Hon. Henry C. Dibble of San Francisco has been for many years conspicuous, not only at the bar and in politics and public affairs, but also in the realm of journalism and literature and commands the high regard and esteem of men in all the activities of a very busy and useful life. He has been a resident of San Francisco since February, 1883. In 1885-7 he was assistant United States attorney. He has served several terms in the assembly of the state legislature and has always been recognized as the leader on the Republican side. As a parlimentarian, he is, perhaps, without a peer in the state. He has also been an editorial writer--trenchant, forceful and broad-minded. He has brilliant talents in legal fields and there is hardly a phase of public life and professional activity with which his versatile mind has not at sometime been concerned and in which his ability has not made him an influential factor.
He was born in the state of Indiana, November 8, 1844. He is a lineal descendant in the ninth generation of Daniel Goodkin, who founded Newport News in Virginia in 1621 and whose son, Major General Daniel Gookin, being a non-comformist, removed to Massachusetts in 1644, and who was a friend and confidential correspondent of Oliver Cromwell, whom he visited during the protectorate. On his mother's side he is of French Huguenot extraction. Three of his ancestors fought on the patriot side in the Revolutionary war.
At the age of eighteen he enlisted in the Union army and served until he lost a leg at the siege of Port Hudson, after which he settled in Louisiana, with which state his life and work were identified in various important ways for eighteen years. He prepared himself for legal practice and was admitted to the bar by the supreme court of Louisiana in 1865, several months before he became of age; two years later he graduated from the law department of the University of Louisiana with the degree of LL. B. He began both his active practice and connection with politics at an early age. He was at the head of the local Republican organization in New Orleans when he was twenty-three years old. He maintained this prominence in Louisiana for ten years and during that period he was judge of the eighth district court and assistant and acting attorney general of the state. He was also president of the school board in New Orleans for six years. He was prominently identified with many of the most stirring and dangerous episodes in Louisiana from 1866 to 1877. He was twice a candidate for Congress but was defeated.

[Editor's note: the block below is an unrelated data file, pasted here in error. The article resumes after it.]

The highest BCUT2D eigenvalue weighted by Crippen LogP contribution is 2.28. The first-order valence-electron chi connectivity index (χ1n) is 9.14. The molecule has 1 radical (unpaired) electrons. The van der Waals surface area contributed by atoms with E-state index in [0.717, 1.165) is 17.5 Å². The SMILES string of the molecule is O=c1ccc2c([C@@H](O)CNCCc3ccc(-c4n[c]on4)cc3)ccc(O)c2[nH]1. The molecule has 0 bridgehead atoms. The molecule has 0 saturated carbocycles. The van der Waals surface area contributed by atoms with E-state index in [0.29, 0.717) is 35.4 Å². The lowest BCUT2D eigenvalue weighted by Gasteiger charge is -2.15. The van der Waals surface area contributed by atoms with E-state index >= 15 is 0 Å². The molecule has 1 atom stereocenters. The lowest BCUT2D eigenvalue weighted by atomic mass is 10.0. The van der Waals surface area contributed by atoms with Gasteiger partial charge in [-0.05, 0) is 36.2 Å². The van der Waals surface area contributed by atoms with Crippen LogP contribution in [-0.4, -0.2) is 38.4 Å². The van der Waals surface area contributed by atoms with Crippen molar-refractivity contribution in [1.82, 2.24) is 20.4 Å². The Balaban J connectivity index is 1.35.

Before locating in California he spent two years in Arizona, practicing law at Tombstone and toward the end of his residence there he had charge of the mines of Haggin and Hearst. He formed a law partnership in Arizona with Hon. James F. Lewis, ex-chief justice of the supreme court of Nevada, and they came to San Francisco in 1883. He was later a partner with Louis T. Haggin, a son of James B. Haggin.
Judge Dibble has a wife and several children, one of his sons, a graduate of the University of California, being his law-partner.
He is the author, among other productions, of a strong romantic novel dealing with western life entitled "The Sequel to a Tragedy," published by Lippincott in 1900. He has also gained a reputation as a public speaker, versatile, witty and prompt on all occasions, and is in the first rank of orators in the state.
Source: History of the New California Its Resources and People, Volume II
The Lewis Publishing Company - 1905
Edited by Leigh H. Irvine
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